Stacey Bledsoe’s Resolve To Make Clinical Trials Available to Everyone
Stacey Bledsoe’s life took a personal and professional turn in 2015, when her father was diagnosed with lung cancer. A nurse by training, Stacey asked his oncologist whether she could recommend a clinical trial, but despite being based at a major academic medical center, the physician didn’t know of any.
“That’s when I knew I had to do something to change this and build awareness all the way around for clinical trials,” says Stacey, Gilead’s new Head of Clinical Trial Diversity and Inclusion. “From that day on, I was resolved to help ensure that clinical trials are available to everyone, including racial and ethnic minorities who have historically been underrepresented in these studies.”
Stacey worked for years as a newborn intensive care nurse and in 2003 began a career in the biopharmaceutical industry. But it was her father’s illness that first opened her eyes to the inequity in clinical trials. Soon thereafter she became a leader in efforts to increase diverse representation in trials, helping launch multiple initiatives to address the disparities, which are particularly stark in cancer care. She notes that Black women are 40% more likely to die of breast cancer, yet minorities as a whole only account for 10-15% of participants in cancer trials. As a result of the gap, clinicians have incomplete information on the effects many drugs have on racial and ethnic minorities.
“My career has taught me that clinical trials are how you get the newest treatments in oncology,” says Stacey. “If my family didn’t have access to a trial, I knew other families were going through the same thing as well.”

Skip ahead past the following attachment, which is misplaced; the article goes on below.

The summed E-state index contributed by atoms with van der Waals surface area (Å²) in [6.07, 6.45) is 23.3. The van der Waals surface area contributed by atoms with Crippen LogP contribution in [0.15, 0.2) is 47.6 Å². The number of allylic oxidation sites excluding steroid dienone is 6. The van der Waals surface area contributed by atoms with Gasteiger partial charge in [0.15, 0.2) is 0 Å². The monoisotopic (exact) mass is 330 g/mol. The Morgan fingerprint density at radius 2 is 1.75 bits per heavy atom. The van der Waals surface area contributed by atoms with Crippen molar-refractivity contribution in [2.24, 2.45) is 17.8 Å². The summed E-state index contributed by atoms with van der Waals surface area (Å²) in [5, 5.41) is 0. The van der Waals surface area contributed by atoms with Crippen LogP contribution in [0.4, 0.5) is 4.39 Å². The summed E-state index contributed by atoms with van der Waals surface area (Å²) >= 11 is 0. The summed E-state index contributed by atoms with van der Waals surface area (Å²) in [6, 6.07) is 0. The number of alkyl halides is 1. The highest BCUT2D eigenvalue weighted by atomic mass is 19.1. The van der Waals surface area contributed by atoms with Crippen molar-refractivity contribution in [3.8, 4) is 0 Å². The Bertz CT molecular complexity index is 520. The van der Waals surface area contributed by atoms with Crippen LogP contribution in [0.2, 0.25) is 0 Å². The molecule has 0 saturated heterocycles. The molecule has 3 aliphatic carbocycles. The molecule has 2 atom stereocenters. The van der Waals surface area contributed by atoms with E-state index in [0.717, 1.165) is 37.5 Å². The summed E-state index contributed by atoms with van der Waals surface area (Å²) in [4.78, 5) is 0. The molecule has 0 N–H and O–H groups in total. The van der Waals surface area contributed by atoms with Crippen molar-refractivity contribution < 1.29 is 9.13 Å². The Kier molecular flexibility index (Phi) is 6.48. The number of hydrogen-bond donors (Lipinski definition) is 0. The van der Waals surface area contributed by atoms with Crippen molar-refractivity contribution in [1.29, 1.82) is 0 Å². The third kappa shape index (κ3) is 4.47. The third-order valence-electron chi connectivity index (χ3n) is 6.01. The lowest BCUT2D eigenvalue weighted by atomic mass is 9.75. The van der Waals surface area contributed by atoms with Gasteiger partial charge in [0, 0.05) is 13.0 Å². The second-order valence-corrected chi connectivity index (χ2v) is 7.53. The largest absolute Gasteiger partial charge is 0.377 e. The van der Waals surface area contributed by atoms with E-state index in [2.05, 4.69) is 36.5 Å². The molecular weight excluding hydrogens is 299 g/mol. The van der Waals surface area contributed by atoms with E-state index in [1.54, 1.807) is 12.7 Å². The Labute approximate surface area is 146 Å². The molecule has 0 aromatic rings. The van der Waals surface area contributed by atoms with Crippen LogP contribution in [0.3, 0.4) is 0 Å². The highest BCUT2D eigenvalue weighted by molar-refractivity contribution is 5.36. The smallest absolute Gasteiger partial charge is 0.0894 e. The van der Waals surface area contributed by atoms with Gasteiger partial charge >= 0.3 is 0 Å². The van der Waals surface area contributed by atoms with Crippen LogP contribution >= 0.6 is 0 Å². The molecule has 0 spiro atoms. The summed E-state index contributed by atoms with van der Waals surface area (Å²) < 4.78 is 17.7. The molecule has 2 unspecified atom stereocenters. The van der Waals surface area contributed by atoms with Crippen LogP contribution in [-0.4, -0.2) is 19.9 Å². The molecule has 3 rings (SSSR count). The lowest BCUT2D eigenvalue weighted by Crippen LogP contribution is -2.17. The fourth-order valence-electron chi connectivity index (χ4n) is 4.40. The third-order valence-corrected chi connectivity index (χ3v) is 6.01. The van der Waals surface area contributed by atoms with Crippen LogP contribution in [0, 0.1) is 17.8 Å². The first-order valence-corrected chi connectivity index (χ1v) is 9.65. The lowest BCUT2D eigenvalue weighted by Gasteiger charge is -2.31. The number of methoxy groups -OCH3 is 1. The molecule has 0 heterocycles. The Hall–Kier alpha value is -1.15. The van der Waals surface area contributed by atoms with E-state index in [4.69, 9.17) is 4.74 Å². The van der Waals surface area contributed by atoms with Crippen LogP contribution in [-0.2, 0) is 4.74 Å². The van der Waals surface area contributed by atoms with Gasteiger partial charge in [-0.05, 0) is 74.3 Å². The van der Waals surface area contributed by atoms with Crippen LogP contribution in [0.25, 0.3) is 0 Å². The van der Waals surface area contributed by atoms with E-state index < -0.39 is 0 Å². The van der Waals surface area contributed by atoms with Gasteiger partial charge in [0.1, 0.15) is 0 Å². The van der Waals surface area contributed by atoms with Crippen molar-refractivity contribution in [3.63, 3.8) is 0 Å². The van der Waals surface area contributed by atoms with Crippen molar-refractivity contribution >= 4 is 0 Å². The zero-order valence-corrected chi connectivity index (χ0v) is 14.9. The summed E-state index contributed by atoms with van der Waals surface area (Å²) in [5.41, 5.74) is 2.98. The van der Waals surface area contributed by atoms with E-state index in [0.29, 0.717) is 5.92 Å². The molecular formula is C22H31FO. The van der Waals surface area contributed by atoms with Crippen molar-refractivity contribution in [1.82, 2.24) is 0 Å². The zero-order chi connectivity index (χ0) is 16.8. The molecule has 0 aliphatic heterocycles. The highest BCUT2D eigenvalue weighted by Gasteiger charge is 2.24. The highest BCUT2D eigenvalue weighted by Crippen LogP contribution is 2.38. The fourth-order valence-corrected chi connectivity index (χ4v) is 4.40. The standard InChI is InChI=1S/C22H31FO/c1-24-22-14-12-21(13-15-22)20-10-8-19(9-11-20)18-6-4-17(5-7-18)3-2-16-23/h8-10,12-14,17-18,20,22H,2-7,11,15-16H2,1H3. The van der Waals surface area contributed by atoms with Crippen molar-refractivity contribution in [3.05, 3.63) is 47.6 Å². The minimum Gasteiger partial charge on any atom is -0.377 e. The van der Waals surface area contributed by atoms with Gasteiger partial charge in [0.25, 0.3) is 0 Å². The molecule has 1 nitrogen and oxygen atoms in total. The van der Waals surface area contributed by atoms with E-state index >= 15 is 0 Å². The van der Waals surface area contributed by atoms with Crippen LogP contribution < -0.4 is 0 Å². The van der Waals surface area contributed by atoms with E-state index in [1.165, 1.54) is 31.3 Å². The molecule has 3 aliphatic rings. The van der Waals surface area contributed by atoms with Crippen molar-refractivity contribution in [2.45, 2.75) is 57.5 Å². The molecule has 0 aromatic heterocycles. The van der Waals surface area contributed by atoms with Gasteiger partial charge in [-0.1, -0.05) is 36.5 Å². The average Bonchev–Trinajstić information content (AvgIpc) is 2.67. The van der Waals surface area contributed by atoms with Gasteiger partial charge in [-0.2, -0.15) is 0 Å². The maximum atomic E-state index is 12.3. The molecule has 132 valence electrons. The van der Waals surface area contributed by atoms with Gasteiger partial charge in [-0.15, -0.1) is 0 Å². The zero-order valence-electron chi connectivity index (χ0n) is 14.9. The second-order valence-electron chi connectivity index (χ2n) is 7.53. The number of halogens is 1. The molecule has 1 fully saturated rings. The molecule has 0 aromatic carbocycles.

She says a historical lack of trust in the healthcare system is a factor in why people from minority groups don’t sign up for trials. But lack of awareness and education among both patients and providers is also at the heart of the issue.
“I don’t want to underestimate the trust factor, but we also know from research that people from communities of color are not asked to participate in trials,” she explains. “When they are educated about their disease and asked to participate, they are more likely to do so.”
Stacey came to Gilead last year because of its legacy and leadership in advancing health equity and access for underrepresented communities. “Gilead had a reputation for putting patients first, and that’s important to me. I knew it was a trustworthy company, and I want to build on that foundation.”
In her first six months at the company, Stacey devised a strategy around three key groups: patients, providers and partners. One way to reach more diverse trial participants is to base a study where patients live so they don’t have to travel long distances to participate, she explains. Another is to involve providers from the same background who understand and can relate to the community they serve. Finally, she says it’s important to develop strong relationships with key partners – churches, community organizations and advocacy groups – that can help provide outreach to participants and support them during a trial.
Stacey is incorporating these strategies into some new national initiatives. During Black History Month, her team is partnering with the non-profit Black Health Matters to kick off an educational campaign about Gilead’s cancer trials for triple-negative breast cancer, which is prevalent in the Black community.
Her team has also established a partnership with Highland Hospital in Oakland, which serves a large Black population. Gilead will support a new cancer trial center at the hospital to “ensure that all patients have the opportunity to get cancer care in their own backyard,” she says.
Additionally, the U.S. Food and Drug Administration issued new draft guidance for biopharmaceutical companies to enroll more participants from underrepresented racial and ethnic populations into clinical trials. Stacey is working to first implement these new strategies in the United States and then broaden and replicate them globally.
“In my mind, every patient should have access to innovative drugs,” she says.
Ultimately, Stacey’s goal is to give people opportunities that her father didn’t have. “I always tell people, I did not leave who I was at the door when I left nursing and entered the door at pharma. I’m still a nurse at heart,” she says. “The patient always still comes first.”